"The "Buy American" portion of the executive order calls for stricter enforcement of laws requiring the federal government to buy American-made products when possible. Administration officials complain that those laws have been watered down over the years and often are sidestepped with government waivers."

"The "Hire American" part of the order aims to crack down on what the administration calls "abuses" of government guest-worker programs. The biggest target is the H-1B visa program, which is designed to help technology firms fill jobs requiring special skills but which critics say often is used to replace American workers with lower-paid foreign competitors."

Jobs Created in New York State, February 2012-2017

While state breakdowns of job creation are lagged by two weeks beyond the national numbers, it's interesting to look back at job creation numbers in our state for the past five years compared to the national numbers. While there has been job created for every month in the past five years nationally, some months in New York have seen job loses -- even though most months have seen gains rather then loses.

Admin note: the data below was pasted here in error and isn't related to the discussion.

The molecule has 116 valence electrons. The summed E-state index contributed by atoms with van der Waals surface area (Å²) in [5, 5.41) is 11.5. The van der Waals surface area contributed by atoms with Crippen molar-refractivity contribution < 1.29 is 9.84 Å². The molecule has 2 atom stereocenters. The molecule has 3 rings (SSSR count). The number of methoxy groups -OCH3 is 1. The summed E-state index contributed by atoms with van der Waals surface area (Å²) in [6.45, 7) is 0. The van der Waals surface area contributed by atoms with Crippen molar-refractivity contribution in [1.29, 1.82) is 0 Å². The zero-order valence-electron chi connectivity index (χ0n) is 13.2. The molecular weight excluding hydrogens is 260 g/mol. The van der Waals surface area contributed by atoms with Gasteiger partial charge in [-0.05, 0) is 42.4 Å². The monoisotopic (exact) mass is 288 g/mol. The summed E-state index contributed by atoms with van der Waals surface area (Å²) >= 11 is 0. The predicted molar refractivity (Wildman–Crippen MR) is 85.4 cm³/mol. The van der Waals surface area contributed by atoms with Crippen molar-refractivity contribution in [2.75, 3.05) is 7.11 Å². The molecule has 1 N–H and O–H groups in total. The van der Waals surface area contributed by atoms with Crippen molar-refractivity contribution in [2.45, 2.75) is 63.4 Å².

Data Source: U.S. Bureau of Labor Statistics, All Employees: Total Nonfarm in New York [NYNA], retrieved from FRED, Federal Reserve Bank of St. Louis;, April 7, 2017.

Job Growth Loses Steam as U.S. Adds 98,000 in March

"Hiring in March was expected to drop after the monthly gains of more than 200,000 in the two previous months, but this was the weakest showing for the economy in nearly a year. Although it represents just one month’s data, it will raise questions about whether improving business sentiment is actually translating into any meaningful action by employers."